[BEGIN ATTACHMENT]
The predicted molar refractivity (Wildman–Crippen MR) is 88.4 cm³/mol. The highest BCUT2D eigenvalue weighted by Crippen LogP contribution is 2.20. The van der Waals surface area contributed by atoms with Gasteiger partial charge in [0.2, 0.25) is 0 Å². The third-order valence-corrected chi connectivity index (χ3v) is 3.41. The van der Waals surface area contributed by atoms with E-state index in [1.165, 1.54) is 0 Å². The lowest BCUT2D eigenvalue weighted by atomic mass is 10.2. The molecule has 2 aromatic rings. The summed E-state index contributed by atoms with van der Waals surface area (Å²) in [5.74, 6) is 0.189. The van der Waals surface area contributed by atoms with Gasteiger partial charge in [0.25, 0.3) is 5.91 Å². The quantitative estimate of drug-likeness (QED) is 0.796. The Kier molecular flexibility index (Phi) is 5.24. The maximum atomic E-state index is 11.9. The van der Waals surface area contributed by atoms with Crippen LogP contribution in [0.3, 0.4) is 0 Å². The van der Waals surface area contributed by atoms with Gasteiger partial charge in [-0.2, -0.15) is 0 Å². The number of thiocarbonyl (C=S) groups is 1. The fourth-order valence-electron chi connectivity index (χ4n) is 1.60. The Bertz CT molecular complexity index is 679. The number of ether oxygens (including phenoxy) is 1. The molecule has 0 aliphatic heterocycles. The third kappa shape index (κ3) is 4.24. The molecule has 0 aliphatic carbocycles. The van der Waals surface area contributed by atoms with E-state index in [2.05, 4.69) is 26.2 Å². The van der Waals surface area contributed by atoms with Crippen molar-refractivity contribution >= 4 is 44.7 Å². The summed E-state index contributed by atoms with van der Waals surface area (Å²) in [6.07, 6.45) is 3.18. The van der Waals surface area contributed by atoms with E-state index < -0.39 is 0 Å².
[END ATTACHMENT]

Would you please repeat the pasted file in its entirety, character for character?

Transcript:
The predicted molar refractivity (Wildman–Crippen MR) is 88.4 cm³/mol. The highest BCUT2D eigenvalue weighted by Crippen LogP contribution is 2.20. The van der Waals surface area contributed by atoms with Gasteiger partial charge in [0.2, 0.25) is 0 Å². The third-order valence-corrected chi connectivity index (χ3v) is 3.41. The van der Waals surface area contributed by atoms with E-state index in [1.165, 1.54) is 0 Å². The lowest BCUT2D eigenvalue weighted by atomic mass is 10.2. The molecule has 2 aromatic rings. The summed E-state index contributed by atoms with van der Waals surface area (Å²) in [5.74, 6) is 0.189. The van der Waals surface area contributed by atoms with Gasteiger partial charge in [0.25, 0.3) is 5.91 Å². The quantitative estimate of drug-likeness (QED) is 0.796. The Kier molecular flexibility index (Phi) is 5.24. The maximum atomic E-state index is 11.9. The van der Waals surface area contributed by atoms with Crippen LogP contribution in [0.3, 0.4) is 0 Å². The van der Waals surface area contributed by atoms with Gasteiger partial charge in [-0.2, -0.15) is 0 Å². The number of thiocarbonyl (C=S) groups is 1. The fourth-order valence-electron chi connectivity index (χ4n) is 1.60. The Bertz CT molecular complexity index is 679. The number of ether oxygens (including phenoxy) is 1. The molecule has 0 aliphatic heterocycles. The third kappa shape index (κ3) is 4.24. The molecule has 0 aliphatic carbocycles. The van der Waals surface area contributed by atoms with E-state index in [2.05, 4.69) is 26.2 Å². The van der Waals surface area contributed by atoms with Crippen molar-refractivity contribution >= 4 is 44.7 Å². The summed E-state index contributed by atoms with van der Waals surface area (Å²) in [6.07, 6.45) is 3.18. The van der Waals surface area contributed by atoms with E-state index < -0.39 is 0 Å².